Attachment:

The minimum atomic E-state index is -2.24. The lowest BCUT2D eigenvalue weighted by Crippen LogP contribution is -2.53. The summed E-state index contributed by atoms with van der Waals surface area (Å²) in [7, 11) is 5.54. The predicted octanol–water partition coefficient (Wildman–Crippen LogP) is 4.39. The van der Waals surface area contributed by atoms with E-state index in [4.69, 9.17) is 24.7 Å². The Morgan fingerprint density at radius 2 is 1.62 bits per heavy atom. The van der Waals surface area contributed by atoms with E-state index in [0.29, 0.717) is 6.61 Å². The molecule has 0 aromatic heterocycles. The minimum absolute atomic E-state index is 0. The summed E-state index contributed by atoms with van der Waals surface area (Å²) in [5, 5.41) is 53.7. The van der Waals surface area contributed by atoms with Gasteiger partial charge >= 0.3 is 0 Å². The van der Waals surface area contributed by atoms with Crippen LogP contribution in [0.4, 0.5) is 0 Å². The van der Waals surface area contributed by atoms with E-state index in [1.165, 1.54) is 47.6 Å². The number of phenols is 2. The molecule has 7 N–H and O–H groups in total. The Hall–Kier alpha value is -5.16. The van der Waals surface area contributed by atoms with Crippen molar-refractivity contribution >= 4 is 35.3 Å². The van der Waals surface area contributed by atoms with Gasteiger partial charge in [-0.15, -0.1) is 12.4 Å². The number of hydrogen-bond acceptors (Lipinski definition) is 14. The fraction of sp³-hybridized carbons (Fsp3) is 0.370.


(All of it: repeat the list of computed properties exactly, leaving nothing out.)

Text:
The minimum atomic E-state index is -2.24. The lowest BCUT2D eigenvalue weighted by Crippen LogP contribution is -2.53. The summed E-state index contributed by atoms with van der Waals surface area (Å²) in [7, 11) is 5.54. The predicted octanol–water partition coefficient (Wildman–Crippen LogP) is 4.39. The van der Waals surface area contributed by atoms with E-state index in [4.69, 9.17) is 24.7 Å². The Morgan fingerprint density at radius 2 is 1.62 bits per heavy atom. The van der Waals surface area contributed by atoms with E-state index in [0.29, 0.717) is 6.61 Å². The molecule has 0 aromatic heterocycles. The minimum absolute atomic E-state index is 0. The summed E-state index contributed by atoms with van der Waals surface area (Å²) in [5, 5.41) is 53.7. The van der Waals surface area contributed by atoms with Gasteiger partial charge >= 0.3 is 0 Å². The van der Waals surface area contributed by atoms with Crippen LogP contribution in [0.4, 0.5) is 0 Å². The van der Waals surface area contributed by atoms with E-state index in [1.165, 1.54) is 47.6 Å². The number of phenols is 2. The molecule has 7 N–H and O–H groups in total. The Hall–Kier alpha value is -5.16. The van der Waals surface area contributed by atoms with Crippen molar-refractivity contribution >= 4 is 35.3 Å². The van der Waals surface area contributed by atoms with Gasteiger partial charge in [-0.15, -0.1) is 12.4 Å². The number of hydrogen-bond acceptors (Lipinski definition) is 14. The fraction of sp³-hybridized carbons (Fsp3) is 0.370.